Understanding and preventing FASD
September 9 was Fetal Alcohol Spectrum Disorder (FASD) Awareness Day and serves as a reminder for Saskatchewan residents to increase their understanding about the condition while also promoting prevention.
FASD is a brain-based disorder that results from prenatal alcohol exposure. It’s a lifelong condition associated with a variety of physical, mental, behavioural and learning disabilities. FASD is the leading known cause of preventable developmental disability in Canada.
“There is no safe amount of alcohol, no safe type of alcohol and no safe time for alcohol to be consumed during a pregnancy,” Minister responsible for SLGA Gene Makowsky said. “On FASD Awareness Day, I encourage Saskatchewan residents to support pregnant loved ones by helping them make responsible choices because the effects of alcohol on an unborn baby last a lifetime. It’s also an opportunity to understand the impacts of FASD for families and communities that are dealing with it.”
The Saskatchewan Liquor and Gaming Authority (SLGA) recently provided $150,000 in support of the Saskatchewan Prevention Institute and the FASD Network of Saskatchewan.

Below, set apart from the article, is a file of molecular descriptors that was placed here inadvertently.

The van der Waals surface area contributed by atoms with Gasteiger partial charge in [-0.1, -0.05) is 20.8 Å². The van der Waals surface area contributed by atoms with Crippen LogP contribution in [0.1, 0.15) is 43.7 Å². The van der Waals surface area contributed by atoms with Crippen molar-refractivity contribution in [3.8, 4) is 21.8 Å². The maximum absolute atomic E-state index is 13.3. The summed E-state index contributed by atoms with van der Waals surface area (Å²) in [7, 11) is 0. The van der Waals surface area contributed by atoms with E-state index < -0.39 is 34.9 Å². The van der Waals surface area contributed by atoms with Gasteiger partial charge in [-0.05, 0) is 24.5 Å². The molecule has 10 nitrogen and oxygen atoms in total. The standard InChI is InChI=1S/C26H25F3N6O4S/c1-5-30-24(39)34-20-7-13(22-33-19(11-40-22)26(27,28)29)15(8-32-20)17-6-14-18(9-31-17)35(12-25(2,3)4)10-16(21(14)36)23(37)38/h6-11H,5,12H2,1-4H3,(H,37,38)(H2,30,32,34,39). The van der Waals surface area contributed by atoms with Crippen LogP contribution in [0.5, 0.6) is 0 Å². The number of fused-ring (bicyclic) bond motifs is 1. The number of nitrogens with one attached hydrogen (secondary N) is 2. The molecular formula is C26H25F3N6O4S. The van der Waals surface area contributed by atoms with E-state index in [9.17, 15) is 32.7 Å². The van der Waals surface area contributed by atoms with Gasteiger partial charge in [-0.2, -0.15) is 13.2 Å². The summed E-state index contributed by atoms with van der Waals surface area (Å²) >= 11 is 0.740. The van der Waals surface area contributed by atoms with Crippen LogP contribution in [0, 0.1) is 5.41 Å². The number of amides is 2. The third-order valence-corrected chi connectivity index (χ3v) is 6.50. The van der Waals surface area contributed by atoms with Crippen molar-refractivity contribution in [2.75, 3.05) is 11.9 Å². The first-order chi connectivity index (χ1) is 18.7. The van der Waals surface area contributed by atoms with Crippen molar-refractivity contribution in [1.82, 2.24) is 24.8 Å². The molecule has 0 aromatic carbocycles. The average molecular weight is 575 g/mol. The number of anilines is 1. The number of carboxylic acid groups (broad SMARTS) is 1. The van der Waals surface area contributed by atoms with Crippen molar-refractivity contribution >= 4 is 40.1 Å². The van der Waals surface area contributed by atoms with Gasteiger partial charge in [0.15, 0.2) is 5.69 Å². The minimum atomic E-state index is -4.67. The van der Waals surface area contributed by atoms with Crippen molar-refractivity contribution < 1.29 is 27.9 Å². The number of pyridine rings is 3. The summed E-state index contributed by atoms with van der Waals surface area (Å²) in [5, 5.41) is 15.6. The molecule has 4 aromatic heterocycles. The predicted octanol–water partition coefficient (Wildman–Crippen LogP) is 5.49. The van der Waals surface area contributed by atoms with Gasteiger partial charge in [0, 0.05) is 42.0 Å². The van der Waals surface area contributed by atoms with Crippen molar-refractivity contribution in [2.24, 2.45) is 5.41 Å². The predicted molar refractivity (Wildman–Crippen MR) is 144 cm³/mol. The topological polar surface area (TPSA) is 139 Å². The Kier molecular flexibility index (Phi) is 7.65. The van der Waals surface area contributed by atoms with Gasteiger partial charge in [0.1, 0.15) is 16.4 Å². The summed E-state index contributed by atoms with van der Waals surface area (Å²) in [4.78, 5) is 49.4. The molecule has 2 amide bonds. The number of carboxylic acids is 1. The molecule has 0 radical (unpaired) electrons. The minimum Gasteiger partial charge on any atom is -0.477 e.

“The prevention of FASD is a complex health and social issue,” Saskatchewan Prevention Institute Executive Director Noreen Agrey said. “Government’s continued support helps us focus on the primary prevention of FASD. We work within communities to find ways to share prevention messages so that children will have the healthiest start possible.”
SLGA funding will allow the Saskatchewan Prevention Institute to continue FASD prevention campaigns, develop and provide resources and training about preconception, pregnancy and alcohol, and support various regions of the province in their work in FASD awareness and prevention.
The FASD Network of Saskatchewan also offers valuable programming including public awareness and education to families living with FASD as well as training for human service providers within the province.
SLGA’s funding will continue to support the network’s post-secondary project which provides students with information about FASD that they can later use when dealing with FASD-related issues in their careers.